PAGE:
A new approach to assess occupational exposure to airborne fungal contamination and mycotoxins of forklift drivers in waste sorting facilities

Carla Viegas, Tiago Faria, Ana Cebola de Oliveira, Liliana Aranha Caetano, Elisabete Carolino, Anita Quintal-Gomes, Magdalena Twarużek, Robert Kosicki, Ewelina Soszczyńska, Susana Viegas

Research output: Contribution to journalArticle

14 Citations (Scopus)

Abstract

The waste management industry is an important employer, and exposure of waste-handling workers to microorganisms is considered an occupational health problem. Besides fungal contamination, it is important to consider the co-occurrence of mycotoxins in this setting. Forklifts with closed cabinet and air conditioner are commonly used in waste industry to transport waste and other products within the facilities, possibly increasing the risk of exposure under certain conditions. The aim of this study was to assess the fungal contamination and mycotoxin levels in filters from the air conditioning system of forklift cabinets, as an indicator to assess occupational exposure of the drivers working in a waste sorting facility. Cytotoxicity was also assessed to understand and characterize the toxicity of the complex mixtures as present in the forklift filters. Aqueous extracts of filters from 11 vehicles were streaked onto 2% malt extract agar (MEA) with chloramphenicol (0.05 g/L) media, and in dichloran glycerol (DG18) agar-based media for morphological identification of the mycobiota. Real-time quantitative PCR amplification of genes from Aspergillus sections Fumigati, Flavi, Circumdati, and Versicolores was also performed. Mycotoxins were analyzed using LC-MS/MS system. Cytotoxicity of filter extracts was analyzed by using a MTT cell culture test. Aspergillus species were found most frequently, namely Aspergillus sections Circumdati (MEA 48%; DG18 41%) and Nigri (MEA 32%; DG18 17.3%). By qPCR, only Aspergillus section Fumigati species were found, but positive results were obtained for all assessed filters. No mycotoxins were detected in aqueous filter extracts, but most extracts were highly cytotoxic (n = 6) or medium cytotoxic (n = 4). Although filter service life and cytotoxicity were not clearly correlated, the results suggest that observing air conditioner filter replacement frequency may be a critical aspect to avoid worker’s exposure. Further research is required to check if the environmental conditions as present in the filters could allow the production of mycotoxins and their dissemination in the cabinet during the normal use of the vehicles.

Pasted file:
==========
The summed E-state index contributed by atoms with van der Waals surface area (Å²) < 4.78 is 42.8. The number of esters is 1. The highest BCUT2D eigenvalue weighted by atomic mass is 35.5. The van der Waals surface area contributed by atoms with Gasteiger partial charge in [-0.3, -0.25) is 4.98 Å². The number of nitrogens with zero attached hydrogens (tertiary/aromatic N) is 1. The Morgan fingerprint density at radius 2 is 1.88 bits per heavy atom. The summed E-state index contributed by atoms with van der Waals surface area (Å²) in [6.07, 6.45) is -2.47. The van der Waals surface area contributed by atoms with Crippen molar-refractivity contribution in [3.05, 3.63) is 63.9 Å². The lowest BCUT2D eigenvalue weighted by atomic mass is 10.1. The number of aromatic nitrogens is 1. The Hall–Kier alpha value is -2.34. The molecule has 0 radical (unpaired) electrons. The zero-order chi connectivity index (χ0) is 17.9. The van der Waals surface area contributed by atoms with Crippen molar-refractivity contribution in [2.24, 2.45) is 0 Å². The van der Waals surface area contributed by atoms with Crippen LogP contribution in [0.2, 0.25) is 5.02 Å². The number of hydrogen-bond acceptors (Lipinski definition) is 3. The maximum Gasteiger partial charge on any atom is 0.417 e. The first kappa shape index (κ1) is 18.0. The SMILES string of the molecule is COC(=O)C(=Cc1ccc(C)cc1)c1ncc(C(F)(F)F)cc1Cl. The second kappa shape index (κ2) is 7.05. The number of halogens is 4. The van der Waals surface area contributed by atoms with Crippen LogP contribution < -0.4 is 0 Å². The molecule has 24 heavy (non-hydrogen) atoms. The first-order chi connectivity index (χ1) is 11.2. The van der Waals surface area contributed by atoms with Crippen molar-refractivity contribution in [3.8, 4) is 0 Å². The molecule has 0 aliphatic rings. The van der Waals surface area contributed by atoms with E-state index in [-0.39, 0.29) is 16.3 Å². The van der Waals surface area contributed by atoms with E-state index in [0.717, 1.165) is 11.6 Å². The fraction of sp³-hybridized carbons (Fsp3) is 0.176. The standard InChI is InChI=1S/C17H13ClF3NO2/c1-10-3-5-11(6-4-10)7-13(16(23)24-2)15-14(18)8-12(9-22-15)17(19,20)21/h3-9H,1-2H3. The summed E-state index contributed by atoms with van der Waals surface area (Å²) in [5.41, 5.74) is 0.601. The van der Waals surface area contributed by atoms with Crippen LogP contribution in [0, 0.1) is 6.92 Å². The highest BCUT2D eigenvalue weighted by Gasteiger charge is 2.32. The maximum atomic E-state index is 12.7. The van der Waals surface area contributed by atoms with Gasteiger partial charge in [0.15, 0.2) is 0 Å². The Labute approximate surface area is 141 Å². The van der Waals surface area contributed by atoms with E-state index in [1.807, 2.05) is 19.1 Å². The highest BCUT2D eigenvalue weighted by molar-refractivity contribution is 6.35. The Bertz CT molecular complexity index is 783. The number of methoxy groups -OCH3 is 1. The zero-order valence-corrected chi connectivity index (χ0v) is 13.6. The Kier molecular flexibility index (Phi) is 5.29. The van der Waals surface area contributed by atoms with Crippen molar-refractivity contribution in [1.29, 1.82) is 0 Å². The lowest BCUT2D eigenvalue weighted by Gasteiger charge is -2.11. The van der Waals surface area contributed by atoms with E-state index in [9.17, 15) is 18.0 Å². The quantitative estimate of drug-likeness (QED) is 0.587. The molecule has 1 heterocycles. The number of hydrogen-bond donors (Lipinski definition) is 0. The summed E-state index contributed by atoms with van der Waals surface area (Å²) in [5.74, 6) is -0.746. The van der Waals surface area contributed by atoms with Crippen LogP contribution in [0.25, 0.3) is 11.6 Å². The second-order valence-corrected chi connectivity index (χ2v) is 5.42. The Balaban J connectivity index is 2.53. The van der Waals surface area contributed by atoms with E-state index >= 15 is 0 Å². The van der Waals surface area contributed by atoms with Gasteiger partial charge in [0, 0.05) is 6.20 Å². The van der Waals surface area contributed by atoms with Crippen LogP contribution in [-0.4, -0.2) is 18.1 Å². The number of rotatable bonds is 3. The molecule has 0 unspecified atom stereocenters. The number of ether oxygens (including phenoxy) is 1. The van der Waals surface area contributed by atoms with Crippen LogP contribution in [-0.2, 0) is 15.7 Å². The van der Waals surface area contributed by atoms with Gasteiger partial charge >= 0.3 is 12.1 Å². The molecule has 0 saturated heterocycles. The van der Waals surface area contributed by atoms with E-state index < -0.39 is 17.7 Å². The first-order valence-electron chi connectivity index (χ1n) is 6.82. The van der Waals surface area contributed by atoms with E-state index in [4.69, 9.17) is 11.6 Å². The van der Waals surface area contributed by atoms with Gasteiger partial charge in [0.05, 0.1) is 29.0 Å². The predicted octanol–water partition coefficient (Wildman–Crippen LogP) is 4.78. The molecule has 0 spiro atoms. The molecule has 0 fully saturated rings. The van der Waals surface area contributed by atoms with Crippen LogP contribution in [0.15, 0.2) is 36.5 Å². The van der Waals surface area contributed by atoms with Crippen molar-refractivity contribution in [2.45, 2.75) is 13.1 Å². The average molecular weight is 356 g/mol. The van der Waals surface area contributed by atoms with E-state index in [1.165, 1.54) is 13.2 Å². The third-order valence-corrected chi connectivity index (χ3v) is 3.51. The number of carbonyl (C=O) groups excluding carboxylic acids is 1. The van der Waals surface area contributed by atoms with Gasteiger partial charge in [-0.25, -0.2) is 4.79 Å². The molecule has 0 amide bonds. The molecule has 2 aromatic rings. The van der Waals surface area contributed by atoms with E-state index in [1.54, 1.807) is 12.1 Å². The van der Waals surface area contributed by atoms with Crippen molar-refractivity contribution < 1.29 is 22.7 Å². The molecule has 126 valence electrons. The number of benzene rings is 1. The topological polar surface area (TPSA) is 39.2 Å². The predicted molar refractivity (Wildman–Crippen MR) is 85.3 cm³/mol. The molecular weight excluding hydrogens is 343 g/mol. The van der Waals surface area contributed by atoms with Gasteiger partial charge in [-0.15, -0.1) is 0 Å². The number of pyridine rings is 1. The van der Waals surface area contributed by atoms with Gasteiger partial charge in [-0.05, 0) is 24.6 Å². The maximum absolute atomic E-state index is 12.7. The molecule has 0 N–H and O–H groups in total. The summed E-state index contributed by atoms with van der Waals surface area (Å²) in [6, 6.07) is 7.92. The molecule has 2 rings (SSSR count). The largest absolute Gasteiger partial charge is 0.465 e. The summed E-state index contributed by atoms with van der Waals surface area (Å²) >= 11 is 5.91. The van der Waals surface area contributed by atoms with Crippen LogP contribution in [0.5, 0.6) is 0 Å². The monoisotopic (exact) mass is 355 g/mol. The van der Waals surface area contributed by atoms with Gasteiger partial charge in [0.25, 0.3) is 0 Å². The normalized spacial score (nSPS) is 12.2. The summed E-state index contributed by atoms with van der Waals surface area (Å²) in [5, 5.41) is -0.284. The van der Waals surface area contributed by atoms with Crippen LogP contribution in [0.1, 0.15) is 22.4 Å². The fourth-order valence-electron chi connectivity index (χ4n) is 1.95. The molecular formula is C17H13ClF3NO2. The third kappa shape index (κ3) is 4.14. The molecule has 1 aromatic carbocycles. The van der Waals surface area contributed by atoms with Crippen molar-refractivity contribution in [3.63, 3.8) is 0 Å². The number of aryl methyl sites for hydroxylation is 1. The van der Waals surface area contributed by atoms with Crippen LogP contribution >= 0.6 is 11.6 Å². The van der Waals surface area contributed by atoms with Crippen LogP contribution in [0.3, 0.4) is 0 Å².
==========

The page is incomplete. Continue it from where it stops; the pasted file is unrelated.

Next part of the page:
Original languageEnglish
Pages (from-to)285-295
Number of pages11
JournalMycotoxin Research
Volume33
Issue number4
DOIs
Publication statusPublished - 1 Nov 2017

Keywords

  • Cytotoxicity evaluation
  • Filters from forklift cabinet
  • Fungal contamination
  • Mycotoxins
  • Occupational exposure

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